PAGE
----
Creative Commons License

Republish our articles for free, online or in print, under a Creative Commons license.

Photo by Nsey Benajah on Unsplash

I remember watching Alex Haley’s controversial television series “Roots” as a kid in the 70s. Many of you may be too young to know about Haley’s best-selling book and later the television series, which highlighted his endeavor to trace his family lineage. On his quest to uncover the truth, he discovers the hideous reality of his ancestors being captured in Africa and shipped to America and forced into slavery.

As a 7-year-old boy in 1977, I recall watching the brutal whipping of Haley’s distant relative, Kunta Kinte. In my opinion, the slave owner’s motivation for the painful flogging was to break down Kunta Kinte psychologically, to strip him of his identity and African culture in order to acclimate him to a mindset of inferiority and servitude.

The slave owner starts the process by whipping Kunta Kinte and demanding him to embrace his new name — Toby. As the whipping commenced, other slaves fearfully looked on. After witnessing such a sadistic beating, the line was drawn and the distinction was crystal clear as to who was in control and who had all the power. If you did anything other than submit to the slave owner’s authority, the punishment would be a brutal beating or possibly death.

As I continued to watch the slave owner callously and repeatedly strike Kunta Kinte’s Black skin, tears began to well up in my young eyes — I felt Kunta Kinte’s pain! I also felt his seemingly unbreakable strength, and his unwavering desire to maintain his African heritage and dignity in the face of opposition.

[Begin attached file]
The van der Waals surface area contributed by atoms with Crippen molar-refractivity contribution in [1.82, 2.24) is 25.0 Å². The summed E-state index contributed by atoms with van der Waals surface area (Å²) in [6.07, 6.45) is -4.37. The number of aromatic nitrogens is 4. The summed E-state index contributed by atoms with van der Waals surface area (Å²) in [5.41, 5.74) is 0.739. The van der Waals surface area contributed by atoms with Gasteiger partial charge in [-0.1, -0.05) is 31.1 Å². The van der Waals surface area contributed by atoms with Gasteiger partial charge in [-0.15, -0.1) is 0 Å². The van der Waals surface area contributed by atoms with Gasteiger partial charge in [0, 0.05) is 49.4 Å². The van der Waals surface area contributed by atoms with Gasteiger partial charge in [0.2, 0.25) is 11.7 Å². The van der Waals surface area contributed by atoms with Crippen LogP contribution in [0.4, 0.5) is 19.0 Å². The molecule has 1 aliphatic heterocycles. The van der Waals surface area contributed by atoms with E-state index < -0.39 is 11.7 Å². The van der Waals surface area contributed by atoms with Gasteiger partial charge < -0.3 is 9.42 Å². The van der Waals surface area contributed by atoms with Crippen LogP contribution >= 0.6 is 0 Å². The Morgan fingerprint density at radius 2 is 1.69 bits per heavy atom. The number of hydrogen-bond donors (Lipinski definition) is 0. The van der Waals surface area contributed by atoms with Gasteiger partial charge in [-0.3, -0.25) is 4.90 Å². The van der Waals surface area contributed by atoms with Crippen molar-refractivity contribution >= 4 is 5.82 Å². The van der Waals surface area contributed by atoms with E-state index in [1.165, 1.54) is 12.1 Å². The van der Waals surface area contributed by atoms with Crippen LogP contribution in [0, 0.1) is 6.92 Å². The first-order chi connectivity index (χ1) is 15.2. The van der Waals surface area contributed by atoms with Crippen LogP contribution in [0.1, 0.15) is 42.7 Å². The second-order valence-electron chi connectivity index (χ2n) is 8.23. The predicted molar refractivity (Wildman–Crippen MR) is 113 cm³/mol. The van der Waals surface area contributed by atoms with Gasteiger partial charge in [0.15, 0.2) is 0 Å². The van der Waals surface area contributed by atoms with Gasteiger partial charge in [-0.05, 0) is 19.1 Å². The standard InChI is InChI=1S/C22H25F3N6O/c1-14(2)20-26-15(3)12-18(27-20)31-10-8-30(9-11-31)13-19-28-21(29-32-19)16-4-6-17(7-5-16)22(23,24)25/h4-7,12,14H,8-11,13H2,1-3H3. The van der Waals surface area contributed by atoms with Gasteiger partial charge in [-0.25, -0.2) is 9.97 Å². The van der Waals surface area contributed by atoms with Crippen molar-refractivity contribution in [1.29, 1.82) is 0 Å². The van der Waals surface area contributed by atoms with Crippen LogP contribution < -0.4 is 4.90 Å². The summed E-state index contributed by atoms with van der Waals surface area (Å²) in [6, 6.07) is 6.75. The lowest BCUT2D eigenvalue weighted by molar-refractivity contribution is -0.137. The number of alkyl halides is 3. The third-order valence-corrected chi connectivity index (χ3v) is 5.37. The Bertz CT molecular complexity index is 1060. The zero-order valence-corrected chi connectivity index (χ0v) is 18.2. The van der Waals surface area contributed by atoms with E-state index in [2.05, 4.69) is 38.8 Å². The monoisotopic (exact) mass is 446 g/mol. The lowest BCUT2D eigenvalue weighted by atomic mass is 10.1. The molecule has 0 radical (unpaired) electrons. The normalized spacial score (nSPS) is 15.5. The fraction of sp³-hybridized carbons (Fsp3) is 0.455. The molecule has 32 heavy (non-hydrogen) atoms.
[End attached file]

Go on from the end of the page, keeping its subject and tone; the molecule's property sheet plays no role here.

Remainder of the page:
For the first time in my life after watching “Roots,” I became conscious of my Black skin. I was able to grasp the often unspoken differences between Black and White, between privilege and oppression, between the powerful and the powerless.

Although slavery has been abolished since 1865, the vestiges of slavery still exist in different forms: mass incarceration, institutional and systemic racism, and economic disparity coupled with marginalization. I am aware that because of my Black skin there are segments of our society that will forever stereotype me as being a criminal and that assume that I am inferior and I must be resigned to a subordinate position in all spheres of my Black life. Because of my Black skin, I am not supposed to be able to think independently.

Even though my Black skin seems to be surrounded with hurdles and obstacles, I’m given the strength to jump over the hurdles of racism, and the wisdom to break through the strategic obstacles that are cleverly disguised as “freedom and justice for all.” The truth is there is only freedom and justice for a few.

My Black skin is listed as America’s worst

My Black skin got you thinking I wanna snatch your purse

My Black skin is probable cause for a traffic stop

My Black skin is there until my casket drop

My Black skin is made in various tones

My Black skin has names like Mr. and Mrs. Jones

My Black skin is hated cause it don’t crack

My Black skin to your women is an aphrodisiac

My Black skin got you hoping… wishing you could be

My Black skin is proud cause my Black skin is me

Disclaimer: The views in this article are those of the author. Prison Journalism Project has verified the writer’s identity and basic facts such as the names of institutions mentioned.

Charles Carpenter is a writer incarcerated in California. He is the author of "Handcuffed," an autobiography about his former involvement with gangs.